Through the work of Bernini we, the living who stand or sit on the ground level of the church, become witnesses to the martyrdom of Saint Andrew and to the flight of his soul into the realm of heaven, events which are happening right before our eyes. "While praying in the oval space of the church, the congregation participates in the miracle of the Saint's salvation." 5 We also become time travelers, witnessing in our own time, events which took place in the 1st century, presented to us by a man of the 17th century. Cosmic indeed!
1.  MacRory, Joseph. "St. Andrew." The Catholic Encyclopedia. Vol. 1. New York: Robert Appleton Company, 1907. 30 Nov. 2011
2.  People are sometimes confused between the words "novitiate" and "novice".  The novitiate is the period of time in which an aspirant to membership in a religious order spends in "formation" (the study of the origin, charism and rule of life of the organization which he or she wishes to join).  A novice is the term used for the candidate him or her self.  Novitiate also refers to the building in which novices live, if it happens to be different from the building in which the "professed" or full members live.
3.  You can take a virtual tour of the church at
4.  The painting itself is the work of the French painter, Guillaume Courtois, known as "Il Borgonone" (the Burgundian).  The stucco work is by the specialist stucco worker, Antonio Raggi.  Bernini employed many assistants, especially those with specialties to assist in executing his conceptions.
5.   Wittkower, Rudolf.  Gian Lorenzo Bernini, the Sculptor of the Roman Baroque, London, The Phaidon Press, Second Edition, 1968, p. 27.

© M. Duffy, 2011

Sunday, November 27, 2011

"Watch!" The First Sunday of Advent, Year B

Jean Cousin the Younger, Last Judgment
French, 1585
Paris, Musee du Louvre

"Jesus said to his disciples:

"Be watchful! Be alert!
You do not know when the time will come.
It is like a man traveling abroad.
He leaves home and places his servants in charge,
each with his own work,
and orders the gatekeeper to be on the watch.
Watch, therefore;
you do not know when the Lord of the house is coming,
whether in the evening, or at midnight,
or at cockcrow, or in the morning.
May he not come suddenly and find you sleeping.
What I say to you, I say to all: 'Watch!'" 
(Mark 13:33-37)

Welcome to the season of Advent, that annually repeating time of preparation for each Christmas that also reminds us of our position in time. We look backward to the long wait of Israel for the Messiah at the same time as we look forward to the day on which He will come again.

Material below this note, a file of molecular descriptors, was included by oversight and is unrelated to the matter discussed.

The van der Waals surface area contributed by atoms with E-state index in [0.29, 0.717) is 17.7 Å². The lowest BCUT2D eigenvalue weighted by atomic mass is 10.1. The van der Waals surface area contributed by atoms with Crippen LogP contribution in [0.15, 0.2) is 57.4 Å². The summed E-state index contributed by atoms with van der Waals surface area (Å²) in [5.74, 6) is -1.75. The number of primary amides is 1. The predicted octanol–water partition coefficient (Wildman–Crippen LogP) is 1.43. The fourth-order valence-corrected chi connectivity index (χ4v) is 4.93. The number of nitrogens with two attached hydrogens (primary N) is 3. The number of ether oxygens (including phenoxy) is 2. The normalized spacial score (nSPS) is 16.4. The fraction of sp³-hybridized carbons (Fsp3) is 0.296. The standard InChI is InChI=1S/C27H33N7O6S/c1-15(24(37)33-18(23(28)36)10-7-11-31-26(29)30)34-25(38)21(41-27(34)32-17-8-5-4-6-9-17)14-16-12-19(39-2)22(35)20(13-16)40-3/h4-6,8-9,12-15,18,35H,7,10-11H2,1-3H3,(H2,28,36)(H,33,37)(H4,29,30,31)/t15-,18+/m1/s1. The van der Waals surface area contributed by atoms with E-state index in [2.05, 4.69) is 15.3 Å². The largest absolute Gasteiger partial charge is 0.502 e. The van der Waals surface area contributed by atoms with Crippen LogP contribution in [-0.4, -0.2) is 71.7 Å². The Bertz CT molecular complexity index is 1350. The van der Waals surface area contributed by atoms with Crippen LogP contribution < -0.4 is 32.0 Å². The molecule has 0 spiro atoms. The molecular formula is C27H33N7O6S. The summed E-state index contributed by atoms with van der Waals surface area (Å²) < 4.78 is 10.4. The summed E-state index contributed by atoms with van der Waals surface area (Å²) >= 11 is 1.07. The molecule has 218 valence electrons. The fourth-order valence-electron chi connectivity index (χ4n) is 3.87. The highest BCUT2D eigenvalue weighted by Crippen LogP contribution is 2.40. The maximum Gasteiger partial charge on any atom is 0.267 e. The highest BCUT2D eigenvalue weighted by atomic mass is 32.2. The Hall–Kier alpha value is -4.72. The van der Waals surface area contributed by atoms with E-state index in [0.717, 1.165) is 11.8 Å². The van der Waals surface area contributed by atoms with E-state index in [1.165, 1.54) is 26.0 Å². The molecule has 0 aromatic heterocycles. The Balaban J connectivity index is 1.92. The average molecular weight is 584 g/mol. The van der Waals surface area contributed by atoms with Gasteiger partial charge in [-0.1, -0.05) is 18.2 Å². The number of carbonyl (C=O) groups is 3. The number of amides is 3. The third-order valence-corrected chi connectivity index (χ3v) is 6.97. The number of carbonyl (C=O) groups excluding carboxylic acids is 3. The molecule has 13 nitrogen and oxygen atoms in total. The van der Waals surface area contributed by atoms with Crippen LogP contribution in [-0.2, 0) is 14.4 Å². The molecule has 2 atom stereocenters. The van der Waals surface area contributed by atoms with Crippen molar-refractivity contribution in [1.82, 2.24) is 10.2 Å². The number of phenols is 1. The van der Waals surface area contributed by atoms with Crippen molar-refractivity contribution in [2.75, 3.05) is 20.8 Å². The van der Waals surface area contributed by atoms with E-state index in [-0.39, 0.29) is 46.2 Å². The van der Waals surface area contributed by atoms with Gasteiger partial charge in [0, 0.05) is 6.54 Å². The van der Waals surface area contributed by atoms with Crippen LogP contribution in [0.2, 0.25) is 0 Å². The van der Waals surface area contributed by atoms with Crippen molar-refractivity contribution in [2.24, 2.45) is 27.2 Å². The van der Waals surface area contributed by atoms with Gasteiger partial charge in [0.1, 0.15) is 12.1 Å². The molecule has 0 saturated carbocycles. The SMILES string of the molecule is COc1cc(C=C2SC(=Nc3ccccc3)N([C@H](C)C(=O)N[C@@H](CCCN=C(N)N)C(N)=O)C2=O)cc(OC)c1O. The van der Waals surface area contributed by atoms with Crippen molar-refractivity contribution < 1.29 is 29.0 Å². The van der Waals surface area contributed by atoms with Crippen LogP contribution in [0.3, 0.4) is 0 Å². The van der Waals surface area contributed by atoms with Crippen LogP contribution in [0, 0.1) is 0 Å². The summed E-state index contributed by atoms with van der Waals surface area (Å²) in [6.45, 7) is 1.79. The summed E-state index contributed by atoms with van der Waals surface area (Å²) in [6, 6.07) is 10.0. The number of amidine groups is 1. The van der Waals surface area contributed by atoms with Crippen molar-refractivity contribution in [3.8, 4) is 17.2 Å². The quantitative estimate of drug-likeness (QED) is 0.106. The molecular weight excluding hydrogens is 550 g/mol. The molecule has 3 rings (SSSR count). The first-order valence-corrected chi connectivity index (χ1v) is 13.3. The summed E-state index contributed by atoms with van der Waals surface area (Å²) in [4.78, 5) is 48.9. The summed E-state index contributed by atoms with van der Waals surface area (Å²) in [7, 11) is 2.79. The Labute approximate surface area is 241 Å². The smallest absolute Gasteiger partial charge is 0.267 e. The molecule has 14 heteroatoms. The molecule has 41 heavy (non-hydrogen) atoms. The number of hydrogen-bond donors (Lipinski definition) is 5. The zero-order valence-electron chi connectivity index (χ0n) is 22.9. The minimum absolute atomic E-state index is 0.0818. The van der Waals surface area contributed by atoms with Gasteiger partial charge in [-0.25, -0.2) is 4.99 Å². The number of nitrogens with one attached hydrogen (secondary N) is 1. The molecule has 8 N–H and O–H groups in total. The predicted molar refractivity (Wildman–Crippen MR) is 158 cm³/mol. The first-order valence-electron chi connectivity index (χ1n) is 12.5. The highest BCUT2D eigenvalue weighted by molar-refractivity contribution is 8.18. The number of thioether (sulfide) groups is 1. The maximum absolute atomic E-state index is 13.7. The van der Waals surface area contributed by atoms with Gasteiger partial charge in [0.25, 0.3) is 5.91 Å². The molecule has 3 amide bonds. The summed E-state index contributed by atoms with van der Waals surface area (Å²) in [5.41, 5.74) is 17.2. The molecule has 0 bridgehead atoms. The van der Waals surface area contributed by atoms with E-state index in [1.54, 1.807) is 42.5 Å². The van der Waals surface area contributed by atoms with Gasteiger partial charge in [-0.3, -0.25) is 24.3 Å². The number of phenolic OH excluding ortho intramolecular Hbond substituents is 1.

The readings for these weeks strike many notes, working backwards through time, as it were. We begin today with a warning about the final Judgment, for the next two weekends we will hear about John the Baptist and, on the final Sunday of Advent, we will hear about the moment of the Incarnation.

Advent images that come to mind focus on the Annunciation and Visitation, the specific advent of the Child Jesus. And we will look at them when we get there. But, for this first week of Advent let’s look at a few images of the Last Judgment.

Autun Cathedral, Gislebertus

The Last Judgment has been a favorite topic for much of the history of western art. It was the image of choice for the tympanum (space between the top of the door and the top of an archway) in many Romanesque and Gothic churches during the Middle Ages. One of the most famous and well-known examples is the tympanum from the Cathedral of St. Lazare at Autun, made between 1130 and 1135. Most unusually for a work of medieval sculpture, the tympanum is signed by the sculptor “Gislebertus hoc fecit” (Gilbert made this). Gislebertus must have been highly respected to be allowed to name himself.

The lively figures surrounding the large figure of Christ in glory tell the story of the last day, when the dead are raised and divided into those who are saved and those who are damned. 

Gislebertus, Last Judgment
Romanesque (French), 1130-1135
Autun, Cathedral of St. Lazare

Among the scenes are those of the interaction between the Archangel Michael and the Devil, as Michael weighs souls in a balance.

Gislebertus, Last Judgment
Detail:  Weighing of Souls
The Devil tries hard to cheat, and gain more souls for himself.

He pulls down on the balance, even as the claws on his feet horrifically grab a frightened soul in the lintel below by the head and begin to drag it toward hell.

Gislebertus, Last Judgment
Detail: Soul Dragged to Hell

Beaune Polyptych, Rogier van der Weyden

Some of these same details appear three hundred years later in the great Last Judgment polyptych (multi-paneled painting) painted by Rogier van der Weyden for the Hotel-Dieu at Beaune in Burgundy.

The Hotel-Dieu was built from 1443-1452 by Nicolas Rolin, Chancellor of the Duchy of Burgundy under Duke Philip the Fair, as a refuge for the sick poor (more like what we would today call a hopice than a modern hospital) during the unsettled century that saw the Hundred Years War and continuing outbreaks of the Black Death.

Rogier van der Weyden, Last Judgment Polyptych
Netherlandish, 1446-1452
Beaune, Hotel Dieu